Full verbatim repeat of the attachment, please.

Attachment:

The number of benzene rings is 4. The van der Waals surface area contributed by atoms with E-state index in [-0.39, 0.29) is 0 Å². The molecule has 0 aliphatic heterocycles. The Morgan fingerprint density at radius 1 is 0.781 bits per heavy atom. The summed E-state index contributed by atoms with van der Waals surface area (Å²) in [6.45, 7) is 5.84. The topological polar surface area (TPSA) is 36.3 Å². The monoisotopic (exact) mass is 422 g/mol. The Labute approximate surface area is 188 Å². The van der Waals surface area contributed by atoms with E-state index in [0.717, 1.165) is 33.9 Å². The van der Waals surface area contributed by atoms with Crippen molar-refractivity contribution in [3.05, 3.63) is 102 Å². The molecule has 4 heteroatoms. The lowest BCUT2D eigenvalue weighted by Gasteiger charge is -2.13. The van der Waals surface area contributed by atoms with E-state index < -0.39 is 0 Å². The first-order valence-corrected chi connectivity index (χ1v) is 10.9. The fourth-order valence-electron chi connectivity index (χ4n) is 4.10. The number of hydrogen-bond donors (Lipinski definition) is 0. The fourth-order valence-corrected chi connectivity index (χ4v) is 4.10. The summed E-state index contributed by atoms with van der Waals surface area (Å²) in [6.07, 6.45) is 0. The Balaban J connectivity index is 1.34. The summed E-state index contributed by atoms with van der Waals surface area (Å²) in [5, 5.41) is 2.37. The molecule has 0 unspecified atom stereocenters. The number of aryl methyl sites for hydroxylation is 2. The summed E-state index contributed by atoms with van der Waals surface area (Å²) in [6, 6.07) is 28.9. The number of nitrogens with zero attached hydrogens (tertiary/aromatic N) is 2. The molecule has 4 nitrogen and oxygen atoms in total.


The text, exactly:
The number of benzene rings is 4. The van der Waals surface area contributed by atoms with E-state index in [-0.39, 0.29) is 0 Å². The molecule has 0 aliphatic heterocycles. The Morgan fingerprint density at radius 1 is 0.781 bits per heavy atom. The summed E-state index contributed by atoms with van der Waals surface area (Å²) in [6.45, 7) is 5.84. The topological polar surface area (TPSA) is 36.3 Å². The monoisotopic (exact) mass is 422 g/mol. The Labute approximate surface area is 188 Å². The van der Waals surface area contributed by atoms with E-state index in [0.717, 1.165) is 33.9 Å². The van der Waals surface area contributed by atoms with Crippen molar-refractivity contribution in [3.05, 3.63) is 102 Å². The molecule has 4 heteroatoms. The lowest BCUT2D eigenvalue weighted by Gasteiger charge is -2.13. The van der Waals surface area contributed by atoms with E-state index < -0.39 is 0 Å². The first-order valence-corrected chi connectivity index (χ1v) is 10.9. The fourth-order valence-electron chi connectivity index (χ4n) is 4.10. The number of hydrogen-bond donors (Lipinski definition) is 0. The fourth-order valence-corrected chi connectivity index (χ4v) is 4.10. The summed E-state index contributed by atoms with van der Waals surface area (Å²) in [6.07, 6.45) is 0. The Balaban J connectivity index is 1.34. The summed E-state index contributed by atoms with van der Waals surface area (Å²) in [5, 5.41) is 2.37. The molecule has 0 unspecified atom stereocenters. The number of aryl methyl sites for hydroxylation is 2. The summed E-state index contributed by atoms with van der Waals surface area (Å²) in [6, 6.07) is 28.9. The number of nitrogens with zero attached hydrogens (tertiary/aromatic N) is 2. The molecule has 4 nitrogen and oxygen atoms in total.